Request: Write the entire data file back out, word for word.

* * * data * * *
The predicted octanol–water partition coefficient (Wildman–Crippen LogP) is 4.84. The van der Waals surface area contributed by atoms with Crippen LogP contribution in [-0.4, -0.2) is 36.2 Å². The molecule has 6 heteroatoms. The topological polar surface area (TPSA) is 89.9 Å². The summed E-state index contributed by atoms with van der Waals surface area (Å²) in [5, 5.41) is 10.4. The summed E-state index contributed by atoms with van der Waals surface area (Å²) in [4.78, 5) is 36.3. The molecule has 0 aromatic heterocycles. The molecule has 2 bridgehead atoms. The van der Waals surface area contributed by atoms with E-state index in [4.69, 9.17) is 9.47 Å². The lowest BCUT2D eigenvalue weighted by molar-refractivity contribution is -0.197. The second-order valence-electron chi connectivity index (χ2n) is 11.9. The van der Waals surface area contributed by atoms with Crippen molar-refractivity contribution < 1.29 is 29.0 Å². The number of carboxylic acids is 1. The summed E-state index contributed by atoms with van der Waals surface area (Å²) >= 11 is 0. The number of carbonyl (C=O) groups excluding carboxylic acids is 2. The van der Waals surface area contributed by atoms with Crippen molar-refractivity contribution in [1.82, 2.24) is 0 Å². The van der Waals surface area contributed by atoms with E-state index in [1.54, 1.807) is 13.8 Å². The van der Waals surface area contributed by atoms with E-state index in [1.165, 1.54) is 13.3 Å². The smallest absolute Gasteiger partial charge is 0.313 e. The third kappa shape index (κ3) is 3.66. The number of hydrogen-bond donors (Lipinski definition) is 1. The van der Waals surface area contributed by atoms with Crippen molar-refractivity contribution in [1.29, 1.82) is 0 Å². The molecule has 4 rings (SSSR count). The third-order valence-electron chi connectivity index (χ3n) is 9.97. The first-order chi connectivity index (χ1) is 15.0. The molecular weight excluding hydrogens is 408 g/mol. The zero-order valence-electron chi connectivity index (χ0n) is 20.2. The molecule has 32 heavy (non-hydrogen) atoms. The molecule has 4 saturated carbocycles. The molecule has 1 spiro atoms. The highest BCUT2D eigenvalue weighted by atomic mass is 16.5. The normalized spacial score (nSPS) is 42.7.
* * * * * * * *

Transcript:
The predicted octanol–water partition coefficient (Wildman–Crippen LogP) is 4.84. The van der Waals surface area contributed by atoms with Crippen LogP contribution in [-0.4, -0.2) is 36.2 Å². The molecule has 6 heteroatoms. The topological polar surface area (TPSA) is 89.9 Å². The summed E-state index contributed by atoms with van der Waals surface area (Å²) in [5, 5.41) is 10.4. The summed E-state index contributed by atoms with van der Waals surface area (Å²) in [4.78, 5) is 36.3. The molecule has 0 aromatic heterocycles. The molecule has 2 bridgehead atoms. The van der Waals surface area contributed by atoms with E-state index in [4.69, 9.17) is 9.47 Å². The lowest BCUT2D eigenvalue weighted by molar-refractivity contribution is -0.197. The second-order valence-electron chi connectivity index (χ2n) is 11.9. The van der Waals surface area contributed by atoms with Crippen molar-refractivity contribution < 1.29 is 29.0 Å². The number of carboxylic acids is 1. The summed E-state index contributed by atoms with van der Waals surface area (Å²) >= 11 is 0. The number of carbonyl (C=O) groups excluding carboxylic acids is 2. The van der Waals surface area contributed by atoms with Crippen molar-refractivity contribution in [1.82, 2.24) is 0 Å². The van der Waals surface area contributed by atoms with E-state index in [1.54, 1.807) is 13.8 Å². The van der Waals surface area contributed by atoms with E-state index in [1.165, 1.54) is 13.3 Å². The smallest absolute Gasteiger partial charge is 0.313 e. The third kappa shape index (κ3) is 3.66. The number of hydrogen-bond donors (Lipinski definition) is 1. The van der Waals surface area contributed by atoms with Crippen molar-refractivity contribution in [1.29, 1.82) is 0 Å². The molecule has 4 rings (SSSR count). The third-order valence-electron chi connectivity index (χ3n) is 9.97. The first-order chi connectivity index (χ1) is 15.0. The molecular weight excluding hydrogens is 408 g/mol. The zero-order valence-electron chi connectivity index (χ0n) is 20.2. The molecule has 32 heavy (non-hydrogen) atoms. The molecule has 4 saturated carbocycles. The molecule has 1 spiro atoms. The highest BCUT2D eigenvalue weighted by atomic mass is 16.5. The normalized spacial score (nSPS) is 42.7.